DH: On a personal note, once you got here to the U. and that’s four years ago now, and, I asked Sydney Baldwin yesterday to reflect a little bit. And, I pray that isn’t the last time that we get to talk because I certainly hope that there is a next week, and a next week after that. But nonetheless, this could be the last chance I get to sit down and talk to you. And so, when you got here as a freshman, and you compare that to now, how is your mental state, your philosophy, on playing this game, has it evolved, or has it changed? If that question makes an sense.
CP: Yeah, no it definitely does. I mean, in high school, playing for the Mission, especially with our coach, Tony Cachey. He’s such a great guy. Part of his philosophy there, he didn’t really teach us many systems, but we were going to be the best conditioned team -- and we were. We skated all the time. We were really good based off skill and speed, but we didn’t really have games plans going into the games and honestly, it worked at that level. So, coming into college, every team is so similar and so good, that, to bring us to the next level, there needs to be a mental shift. I’m just focusing on systems and really taking pride in the D-zone. My freshman year, I was just really confused with how much time and effort they put into different systems and practice. In high school, I would just skate and after practice I would be so tired, where here, some practices are really hard where some are just focusing on systems. I think the past four years, I’ve come to see how little things in the game, that people don’t talk about as much, make a huge difference. I always go back to Kelly Pannek, like, skillswise, you might not be the fastest, you might not have the hardest shot, but she’s one of the best players I have ever seen. She has those intangible things in the way she sees the ice and the way she slows the game down. I was just never exposed to that in high school, because for us, at Mission, all the good players were really fast and could just skate by everyone. To see that there is another side to the game, for me, is something I have tried to incorporate in mind and, obviously still stay focused at what I’m good at -- using my speed and fighting in the corners, but also trying to hone in my inner Kelly Pannek a little bit. It’s just been so fun to watch her, and I feel like, just trying to learn by how she plays and trying to pick my moments, work smart rather than work hard in certain situations. I think for me, that’s been my biggest mental shift and philosophy since being in college for the last four years.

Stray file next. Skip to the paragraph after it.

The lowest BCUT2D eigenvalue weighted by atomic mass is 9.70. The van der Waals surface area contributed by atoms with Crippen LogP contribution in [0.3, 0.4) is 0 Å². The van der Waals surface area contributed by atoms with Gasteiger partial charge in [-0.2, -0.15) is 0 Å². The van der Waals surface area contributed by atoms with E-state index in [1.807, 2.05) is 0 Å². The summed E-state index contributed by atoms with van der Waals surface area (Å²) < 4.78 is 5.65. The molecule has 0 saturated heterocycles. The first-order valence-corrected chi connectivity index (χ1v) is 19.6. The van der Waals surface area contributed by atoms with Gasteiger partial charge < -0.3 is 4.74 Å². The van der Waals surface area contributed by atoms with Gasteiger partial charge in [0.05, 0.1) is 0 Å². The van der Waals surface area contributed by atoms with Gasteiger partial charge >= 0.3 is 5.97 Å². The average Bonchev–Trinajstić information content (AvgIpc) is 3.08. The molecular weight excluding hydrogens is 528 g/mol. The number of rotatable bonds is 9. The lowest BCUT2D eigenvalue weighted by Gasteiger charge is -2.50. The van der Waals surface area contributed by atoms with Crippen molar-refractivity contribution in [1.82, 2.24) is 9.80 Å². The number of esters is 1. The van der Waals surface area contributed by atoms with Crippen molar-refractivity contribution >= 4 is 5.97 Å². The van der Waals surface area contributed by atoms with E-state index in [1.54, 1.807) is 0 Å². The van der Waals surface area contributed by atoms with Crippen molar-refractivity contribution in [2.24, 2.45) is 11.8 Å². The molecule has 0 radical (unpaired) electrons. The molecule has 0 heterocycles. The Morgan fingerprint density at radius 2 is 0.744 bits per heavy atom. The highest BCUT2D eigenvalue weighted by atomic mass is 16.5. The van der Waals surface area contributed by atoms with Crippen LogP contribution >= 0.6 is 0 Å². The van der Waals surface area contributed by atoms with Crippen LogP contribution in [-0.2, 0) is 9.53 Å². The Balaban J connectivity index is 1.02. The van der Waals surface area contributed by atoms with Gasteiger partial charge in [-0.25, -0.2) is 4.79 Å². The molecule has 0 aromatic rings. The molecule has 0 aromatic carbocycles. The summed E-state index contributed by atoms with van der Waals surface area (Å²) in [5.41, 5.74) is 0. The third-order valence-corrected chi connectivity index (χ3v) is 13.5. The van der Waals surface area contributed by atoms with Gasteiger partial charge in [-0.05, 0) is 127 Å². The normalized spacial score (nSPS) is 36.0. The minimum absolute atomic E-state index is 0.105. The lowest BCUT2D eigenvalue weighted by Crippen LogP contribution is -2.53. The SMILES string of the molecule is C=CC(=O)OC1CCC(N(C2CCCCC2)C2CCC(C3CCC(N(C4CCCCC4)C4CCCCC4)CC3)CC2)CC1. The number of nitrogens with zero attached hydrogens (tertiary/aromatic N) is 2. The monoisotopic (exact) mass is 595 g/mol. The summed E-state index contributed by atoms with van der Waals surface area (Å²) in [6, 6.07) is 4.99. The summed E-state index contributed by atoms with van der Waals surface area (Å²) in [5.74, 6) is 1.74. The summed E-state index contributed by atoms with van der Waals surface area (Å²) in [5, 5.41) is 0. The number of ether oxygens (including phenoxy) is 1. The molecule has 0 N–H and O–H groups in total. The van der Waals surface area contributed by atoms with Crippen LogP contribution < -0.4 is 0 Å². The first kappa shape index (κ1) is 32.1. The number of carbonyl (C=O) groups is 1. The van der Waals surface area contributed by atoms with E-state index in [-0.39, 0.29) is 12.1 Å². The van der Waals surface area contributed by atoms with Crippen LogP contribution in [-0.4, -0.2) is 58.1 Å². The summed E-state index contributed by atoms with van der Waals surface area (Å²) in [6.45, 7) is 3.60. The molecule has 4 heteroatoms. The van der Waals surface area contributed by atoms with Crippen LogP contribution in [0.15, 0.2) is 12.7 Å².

DH: I think it was interesting you brought up battling in the corners, because, in my mind, I think that’s what you do best. Every person has to do something for this team in order to make the team better. I like to not often bring in personal experiences but, I was an okay basketball player, but, I was a defender and I took pride in that. It’s something that doesn’t necessarily get the recognition, like the goal scorers do, when I see you, you’re a battler in the corner, and that’s something to take pride in, I assume.
CP: Yeah, I definitely take pride in it. And, I can attribute this to Mission as well. We would only practice like twice a week and we would mostly do battle drill half the time. Half the time, why I would be so tired was because we would be doing one on one battles, two on two battles, in really small spaces. And so, in high school, I took a lot of pride in it because there was a lot of emphasis on it on my team, and so, I really focused on that kind of stuff, and I mean, in college, we do a lot of battle drills earlier in the week, and so, I still take a lot of pride in that. I think that it’s just as important as scoring a goal, in my opinion. I think that if I battle in the corner and dish the puck to someone and then they score, then that’ll help. I think, yeah, it’s easier for media to focus on goals and stuff and obviously, those are so important, but, there are other parts of the game that are so important that don’t go as noticed and I still care about those a lot.